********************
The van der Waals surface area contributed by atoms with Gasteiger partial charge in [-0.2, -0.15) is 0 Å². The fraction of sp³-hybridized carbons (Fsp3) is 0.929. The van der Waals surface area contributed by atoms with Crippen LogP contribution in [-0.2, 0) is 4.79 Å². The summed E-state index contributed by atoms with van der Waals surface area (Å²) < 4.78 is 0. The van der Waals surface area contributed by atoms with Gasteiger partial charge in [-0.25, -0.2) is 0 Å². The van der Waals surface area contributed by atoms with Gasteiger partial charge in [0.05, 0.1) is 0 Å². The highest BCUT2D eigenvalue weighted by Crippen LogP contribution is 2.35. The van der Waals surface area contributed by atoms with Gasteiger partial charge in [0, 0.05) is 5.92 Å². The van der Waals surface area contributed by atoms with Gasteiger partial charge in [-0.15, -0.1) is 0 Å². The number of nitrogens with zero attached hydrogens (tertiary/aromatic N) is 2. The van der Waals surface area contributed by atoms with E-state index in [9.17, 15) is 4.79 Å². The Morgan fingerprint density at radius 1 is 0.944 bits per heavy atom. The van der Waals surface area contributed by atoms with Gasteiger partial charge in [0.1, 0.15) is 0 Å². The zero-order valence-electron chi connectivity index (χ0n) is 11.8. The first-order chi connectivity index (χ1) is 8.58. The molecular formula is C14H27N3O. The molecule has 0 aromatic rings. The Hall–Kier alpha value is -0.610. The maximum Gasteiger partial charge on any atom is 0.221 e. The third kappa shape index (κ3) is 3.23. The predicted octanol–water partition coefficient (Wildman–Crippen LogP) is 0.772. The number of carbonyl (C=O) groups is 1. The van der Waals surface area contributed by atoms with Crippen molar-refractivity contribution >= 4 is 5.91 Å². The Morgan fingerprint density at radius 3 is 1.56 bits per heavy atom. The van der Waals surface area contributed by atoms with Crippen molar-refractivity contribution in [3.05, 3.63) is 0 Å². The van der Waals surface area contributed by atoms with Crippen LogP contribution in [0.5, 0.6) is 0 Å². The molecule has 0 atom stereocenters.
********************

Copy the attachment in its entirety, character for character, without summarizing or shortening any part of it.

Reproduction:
The van der Waals surface area contributed by atoms with Gasteiger partial charge in [-0.2, -0.15) is 0 Å². The fraction of sp³-hybridized carbons (Fsp3) is 0.929. The van der Waals surface area contributed by atoms with Crippen LogP contribution in [-0.2, 0) is 4.79 Å². The summed E-state index contributed by atoms with van der Waals surface area (Å²) < 4.78 is 0. The van der Waals surface area contributed by atoms with Gasteiger partial charge in [-0.25, -0.2) is 0 Å². The van der Waals surface area contributed by atoms with Gasteiger partial charge in [0.05, 0.1) is 0 Å². The highest BCUT2D eigenvalue weighted by Crippen LogP contribution is 2.35. The van der Waals surface area contributed by atoms with Gasteiger partial charge in [0, 0.05) is 5.92 Å². The van der Waals surface area contributed by atoms with Gasteiger partial charge in [-0.15, -0.1) is 0 Å². The number of nitrogens with zero attached hydrogens (tertiary/aromatic N) is 2. The van der Waals surface area contributed by atoms with E-state index in [9.17, 15) is 4.79 Å². The Morgan fingerprint density at radius 1 is 0.944 bits per heavy atom. The van der Waals surface area contributed by atoms with Gasteiger partial charge in [0.1, 0.15) is 0 Å². The zero-order valence-electron chi connectivity index (χ0n) is 11.8. The first-order chi connectivity index (χ1) is 8.58. The molecular formula is C14H27N3O. The molecule has 0 aromatic rings. The Hall–Kier alpha value is -0.610. The maximum Gasteiger partial charge on any atom is 0.221 e. The third kappa shape index (κ3) is 3.23. The predicted octanol–water partition coefficient (Wildman–Crippen LogP) is 0.772. The number of carbonyl (C=O) groups is 1. The van der Waals surface area contributed by atoms with Crippen molar-refractivity contribution >= 4 is 5.91 Å². The Morgan fingerprint density at radius 3 is 1.56 bits per heavy atom. The van der Waals surface area contributed by atoms with Crippen molar-refractivity contribution in [3.05, 3.63) is 0 Å². The van der Waals surface area contributed by atoms with Crippen LogP contribution in [0.5, 0.6) is 0 Å². The molecule has 0 atom stereocenters.